Over the past few months I’ve been working on a new stylesheet for this website, and today I finally pushed the redesign branch to production! The previous CSS code was largely written almost 10 years ago and only received small updates and enhancements. Since then, new features like flexbox and grids were added and made creating responsive websites much easier.
Turns out the new design looks exactly the same as the old one!
A few things did change though:
- Wrote plain CSS instead of LESS.
- Stopped using
floatto position elements in favor of flexbox.
- Followed the Web Content Accessibility Guidelines (WCAG).
- Made the stylesheet a lot smaller.
- Focused on readability throughout the website.
I also tried to get some insight in how people used the website:
A year in statistics
Most of the traffic to this website is routed through Cloudflare’s CDN. I’ve configured it to cache everything, which means the access logs on my webserver record only part of the actual traffic. This creates an interesting dataset: I can see which pages are most visited, but I can’t see spikes due to pages being shared somewhere. For the same reason my statistics about browsers, operating systems, referring websites and returning visitors are completely skewed.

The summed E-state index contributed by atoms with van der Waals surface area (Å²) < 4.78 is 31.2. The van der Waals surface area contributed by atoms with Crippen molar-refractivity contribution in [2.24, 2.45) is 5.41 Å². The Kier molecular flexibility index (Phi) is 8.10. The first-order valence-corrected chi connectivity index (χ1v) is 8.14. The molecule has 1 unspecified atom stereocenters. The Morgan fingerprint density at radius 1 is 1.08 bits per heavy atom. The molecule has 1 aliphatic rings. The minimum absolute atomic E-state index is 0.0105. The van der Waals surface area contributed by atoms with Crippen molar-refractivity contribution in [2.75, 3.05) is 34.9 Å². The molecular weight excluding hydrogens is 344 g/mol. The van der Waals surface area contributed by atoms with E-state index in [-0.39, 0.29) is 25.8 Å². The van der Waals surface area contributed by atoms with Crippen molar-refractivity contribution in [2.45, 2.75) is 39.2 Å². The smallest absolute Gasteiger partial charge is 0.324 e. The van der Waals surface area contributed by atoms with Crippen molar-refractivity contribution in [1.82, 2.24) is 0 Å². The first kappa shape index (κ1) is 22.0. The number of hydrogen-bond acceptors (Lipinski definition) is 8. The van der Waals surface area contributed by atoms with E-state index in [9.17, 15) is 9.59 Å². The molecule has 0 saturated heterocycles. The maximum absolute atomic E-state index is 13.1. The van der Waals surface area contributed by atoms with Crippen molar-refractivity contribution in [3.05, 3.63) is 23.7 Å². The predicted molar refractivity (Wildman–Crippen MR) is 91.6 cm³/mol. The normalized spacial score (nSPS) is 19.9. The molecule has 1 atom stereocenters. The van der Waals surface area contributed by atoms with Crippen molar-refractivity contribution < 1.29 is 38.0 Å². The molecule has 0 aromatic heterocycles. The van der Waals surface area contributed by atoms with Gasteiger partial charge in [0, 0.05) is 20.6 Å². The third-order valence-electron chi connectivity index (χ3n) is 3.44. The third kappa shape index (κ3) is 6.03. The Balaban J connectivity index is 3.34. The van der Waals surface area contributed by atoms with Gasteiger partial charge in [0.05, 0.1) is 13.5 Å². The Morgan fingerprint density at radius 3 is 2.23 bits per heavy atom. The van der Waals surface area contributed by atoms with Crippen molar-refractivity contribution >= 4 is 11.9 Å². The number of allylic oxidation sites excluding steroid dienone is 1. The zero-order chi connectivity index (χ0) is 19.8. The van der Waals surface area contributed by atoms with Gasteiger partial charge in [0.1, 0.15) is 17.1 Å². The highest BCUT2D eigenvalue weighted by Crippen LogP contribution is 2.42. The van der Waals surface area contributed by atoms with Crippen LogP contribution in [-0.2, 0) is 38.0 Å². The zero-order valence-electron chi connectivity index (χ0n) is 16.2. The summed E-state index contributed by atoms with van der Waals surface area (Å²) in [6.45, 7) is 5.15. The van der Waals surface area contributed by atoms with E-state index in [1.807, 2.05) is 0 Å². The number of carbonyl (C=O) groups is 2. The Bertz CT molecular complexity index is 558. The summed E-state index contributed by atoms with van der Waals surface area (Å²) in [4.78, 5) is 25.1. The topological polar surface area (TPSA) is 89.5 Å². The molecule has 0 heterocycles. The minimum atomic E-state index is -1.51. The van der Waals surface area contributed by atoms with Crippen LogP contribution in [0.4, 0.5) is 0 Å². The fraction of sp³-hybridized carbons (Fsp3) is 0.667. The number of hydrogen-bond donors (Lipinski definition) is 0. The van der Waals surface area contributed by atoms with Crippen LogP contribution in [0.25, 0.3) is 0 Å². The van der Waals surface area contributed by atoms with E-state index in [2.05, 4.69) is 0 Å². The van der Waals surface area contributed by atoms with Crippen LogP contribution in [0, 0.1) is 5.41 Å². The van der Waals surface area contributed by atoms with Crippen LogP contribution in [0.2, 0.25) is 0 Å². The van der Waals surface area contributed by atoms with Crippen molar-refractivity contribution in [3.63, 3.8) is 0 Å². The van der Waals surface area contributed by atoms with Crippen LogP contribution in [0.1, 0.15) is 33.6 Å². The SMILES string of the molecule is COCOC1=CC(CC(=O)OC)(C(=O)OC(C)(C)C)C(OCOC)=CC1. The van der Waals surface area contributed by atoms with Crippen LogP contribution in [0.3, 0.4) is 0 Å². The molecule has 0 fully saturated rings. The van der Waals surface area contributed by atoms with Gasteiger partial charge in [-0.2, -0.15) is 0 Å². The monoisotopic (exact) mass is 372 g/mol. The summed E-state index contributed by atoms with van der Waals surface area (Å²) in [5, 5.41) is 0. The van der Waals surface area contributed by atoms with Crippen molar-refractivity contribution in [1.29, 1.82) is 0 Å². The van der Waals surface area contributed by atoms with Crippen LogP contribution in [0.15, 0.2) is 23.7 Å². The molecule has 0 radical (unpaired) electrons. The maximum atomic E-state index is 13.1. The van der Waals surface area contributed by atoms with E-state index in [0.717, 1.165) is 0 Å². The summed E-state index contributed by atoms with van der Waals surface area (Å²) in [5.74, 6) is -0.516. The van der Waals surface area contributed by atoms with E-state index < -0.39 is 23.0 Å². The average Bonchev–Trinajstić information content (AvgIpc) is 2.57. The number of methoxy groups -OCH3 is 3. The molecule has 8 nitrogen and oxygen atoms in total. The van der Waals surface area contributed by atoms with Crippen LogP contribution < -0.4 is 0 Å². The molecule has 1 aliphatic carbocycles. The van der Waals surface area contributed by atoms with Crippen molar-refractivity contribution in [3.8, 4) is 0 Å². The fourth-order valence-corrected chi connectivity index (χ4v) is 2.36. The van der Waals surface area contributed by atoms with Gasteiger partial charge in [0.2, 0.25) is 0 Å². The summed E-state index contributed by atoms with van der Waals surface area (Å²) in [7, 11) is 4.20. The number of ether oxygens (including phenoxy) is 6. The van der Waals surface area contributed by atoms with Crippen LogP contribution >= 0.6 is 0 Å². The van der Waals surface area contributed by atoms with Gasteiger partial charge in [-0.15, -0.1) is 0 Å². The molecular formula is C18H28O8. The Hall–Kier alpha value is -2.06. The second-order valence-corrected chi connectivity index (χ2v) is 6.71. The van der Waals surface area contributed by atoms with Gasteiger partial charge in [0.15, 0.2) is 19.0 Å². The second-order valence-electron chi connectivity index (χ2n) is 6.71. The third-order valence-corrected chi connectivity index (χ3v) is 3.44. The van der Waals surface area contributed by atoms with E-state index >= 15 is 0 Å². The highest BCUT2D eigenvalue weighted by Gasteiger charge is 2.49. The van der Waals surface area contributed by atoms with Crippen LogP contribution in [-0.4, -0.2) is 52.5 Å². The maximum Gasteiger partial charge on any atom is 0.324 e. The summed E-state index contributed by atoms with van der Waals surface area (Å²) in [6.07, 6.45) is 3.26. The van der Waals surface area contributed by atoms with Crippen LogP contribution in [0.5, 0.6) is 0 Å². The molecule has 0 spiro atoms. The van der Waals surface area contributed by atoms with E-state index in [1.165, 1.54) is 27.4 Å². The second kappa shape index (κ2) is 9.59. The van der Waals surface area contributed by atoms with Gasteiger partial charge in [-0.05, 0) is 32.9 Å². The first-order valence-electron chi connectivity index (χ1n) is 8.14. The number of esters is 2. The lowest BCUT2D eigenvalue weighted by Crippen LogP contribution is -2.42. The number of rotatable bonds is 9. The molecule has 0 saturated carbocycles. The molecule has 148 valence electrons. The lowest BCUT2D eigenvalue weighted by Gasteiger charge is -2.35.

Articles are the most popular pages on this website. That makes sense, as those tend to show up in searches and are shared more frequently than others. My most popular articles are technical ones:
- Managing services for non-root users with systemd
- Creating a C.V. with LaTeX and moderncv
- Crosscompiling Go applications with Make
That means I need to write more articles!
Popular 404 errors
The most common 404s appear to be scanners looking for vulnerabilities.
Wordpress related pages like
xmlrpc.php and several files inside the
wp-includes directory lead the race, followed by Joomla’s
My work to fix broken links (using data from the access logs and Google Search Console) seems to have paid off. I’ve also been trying not to delete or move pages for a few years now. When a page is no longer relevant I replace it with a small message pointing people to alternatives, like I did with my OTR fingerprint listing.
Another interesting 404 page is
/irc:irc.quakenet.org/sorcix,isnick which seems to be caused by spider that doesn’t understand
I’ve been looking into IndieWeb after reading a few blog posts by Jan-Lukas Else. People can reply to your articles by linking back from their own website, or by using one of the provided IndieWeb-compatible services. As I’m not active on mainstream social media this may be a great way to connect with like minded people.
Features I want to roll out next:
- RSS feed for articles
- Overview pages for every tag, making it easier to find related articles
- Support for Webmentions